Hyderabad: As elections to 119 Assembly seats of India's youngest state, Telangana, began on Friday, early voters faced the same challenge as that faced by the electorate in Chhattisgarh, Mizoram and Madhya Pradesh — malfunctioning electronic voting machines (EVM), including the BU, CU and the VVPAT.
Many voters who turned up at 7 am to cast their vote were disappointed to have to wait despite being in the queue for hours. A majority of reports of malfunctioning EVMs came from Malakpet, Ibrahimpatnam, Vikarabad, Suryapet, Khairatabad, Gajwel, Nizamabad, Jagtial and Uppal, among 20 constituencies where voting was obstructed and polling hours were lost.
While the Election Commission of India, during every poll exhorts senior citizens, the differently-abled and the youths to exercise their right to vote, it has failed to check the repetitive malfunctioning of EVM units election-after-election in the past two decades. At several polling booths in Telangana, voters who had arrived early, particularly the senior citizens, were seen returning home without casting their votes.
"The delay in commencing polling is causing lot of inconvenience for diabetics who come here without having breakfast. We can understand if one or two EVMs are dysfunctional, but how can it be tolerated if many EVMs at the same polling station stop functioning?" asks a woman voter in Hyderabad constituency who wanted to cast her vote in the first hour of polling.
Reports of malfunctioning EVMs even came from polling booths in the urban areas of Hyderabad, Secunderabad and other cities in the state.
Polling could not commence even after an hour of the scheduled time at Chanded polling booth in Vikarabad as there was no light inside the booth in the absence of electricity.
"The election officials should have inspected the facilities available at these polling booths. The malfunctioning of the EVMs causes a lowered percentage of voting. The election officials blame the voters for not exercising their right to vote, but they are not creating a conducive atmosphere at the polling stations," a voter, who came to Chanded polling booth in Vikarabad.
Expressing a similar opinion, Telugu film actor Posani Krishna Murali, who exercised his franchise at Musarambagh polling booth in Hyderabad, complained about the lighting inside the polling booth. "There is a chance of voters pressing wrong buttons on the EVM while casting their votes due to the lack of proper lighting," Posani says.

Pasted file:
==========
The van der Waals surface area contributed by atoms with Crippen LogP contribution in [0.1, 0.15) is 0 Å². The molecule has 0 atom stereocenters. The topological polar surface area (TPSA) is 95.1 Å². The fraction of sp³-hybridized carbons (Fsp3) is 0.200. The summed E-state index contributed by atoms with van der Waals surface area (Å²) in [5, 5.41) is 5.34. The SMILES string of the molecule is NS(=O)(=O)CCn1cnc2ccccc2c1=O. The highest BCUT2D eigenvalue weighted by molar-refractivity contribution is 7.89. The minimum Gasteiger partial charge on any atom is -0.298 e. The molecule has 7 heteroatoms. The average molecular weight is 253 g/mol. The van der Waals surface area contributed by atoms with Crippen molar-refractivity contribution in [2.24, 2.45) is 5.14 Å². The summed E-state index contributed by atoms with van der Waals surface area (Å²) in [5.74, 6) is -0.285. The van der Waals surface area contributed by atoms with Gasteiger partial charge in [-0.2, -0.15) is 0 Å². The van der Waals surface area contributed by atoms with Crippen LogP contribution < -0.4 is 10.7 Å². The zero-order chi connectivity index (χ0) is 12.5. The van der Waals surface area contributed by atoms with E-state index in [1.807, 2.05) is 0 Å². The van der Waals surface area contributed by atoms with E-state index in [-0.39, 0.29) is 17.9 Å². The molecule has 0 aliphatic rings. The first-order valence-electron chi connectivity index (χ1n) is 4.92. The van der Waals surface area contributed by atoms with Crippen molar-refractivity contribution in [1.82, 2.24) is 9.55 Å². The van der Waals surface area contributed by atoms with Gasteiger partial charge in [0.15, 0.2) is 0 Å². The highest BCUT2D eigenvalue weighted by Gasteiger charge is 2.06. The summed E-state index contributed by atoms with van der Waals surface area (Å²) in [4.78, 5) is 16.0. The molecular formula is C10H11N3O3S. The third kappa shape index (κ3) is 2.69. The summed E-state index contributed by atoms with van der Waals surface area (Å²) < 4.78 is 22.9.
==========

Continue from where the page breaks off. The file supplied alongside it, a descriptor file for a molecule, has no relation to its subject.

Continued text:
Voters at one of the polling booths in Kamareddy constituency also complained about the absence of basic amenities at the polling booth, such as drinking water. Women who arrived at 6 am in the morning were angry as they were made to wait for more than two hours. Making it clear that they could not go on waiting for the polling staff to set right the defunct EVMs, the women voters, in a chorus, said, "We have other work to do at home. We have to cook food for our children and fetch drinking water. We came here at 6 am and expected to go home by 7.30 am, but we haven't voted yet even though it's past 8 am."
As polling did not start even until 8 am, an hour after the scheduled time of 7 am, around 300 voters waiting at Kamareddy polling booth became restive and had to be pacified by the police to maintain the queue.
The two top EC officials in the state, however, have different perspectives about the problems caused by EVMs to voters and the polling process.
Joint Chief Electoral Officer, Telangana, Amrapali Kata, was not ready to believe that voters had returned without voting. "Voters are waiting in queue to exercise their votes. I can show you hundreds of photos where voters are standing in the queue. There is no problem, go ahead and vote," he retorted when questioned about the loss of votes due to malfunctioning EVMs. Amrapali also made it clear that there is no plan to extend polling time due to the alleged malfunctioning of the EVMs.
Chief Electoral Officer, Telangana, Rajat Kumar, however, said the election officials had expected malfunctioning of the EVMs. "We have directed the election officials to conduct mock polling from 6 to 7 am. Similar problems arose in the Karnataka, Madhya Pradesh and Chattisgarh Assembly elections. When compared with the malfunctioning of EVMs in Karnataka, Madhya Pradesh and Chattisgarh, the rate of EVM failure in Telangana is comparatively lower. There are 238 engineers from Bharat Electronics Limited and also master trainers to fix these problems. As of now, there is no problem with the EVMs," he said.
With inputs from Mahesh Bacham
Authors are freelance writers and members of 101Reporters.com, a pan-India network of grassroots reporters
Updated Date: Dec 07, 2018 13:46 PM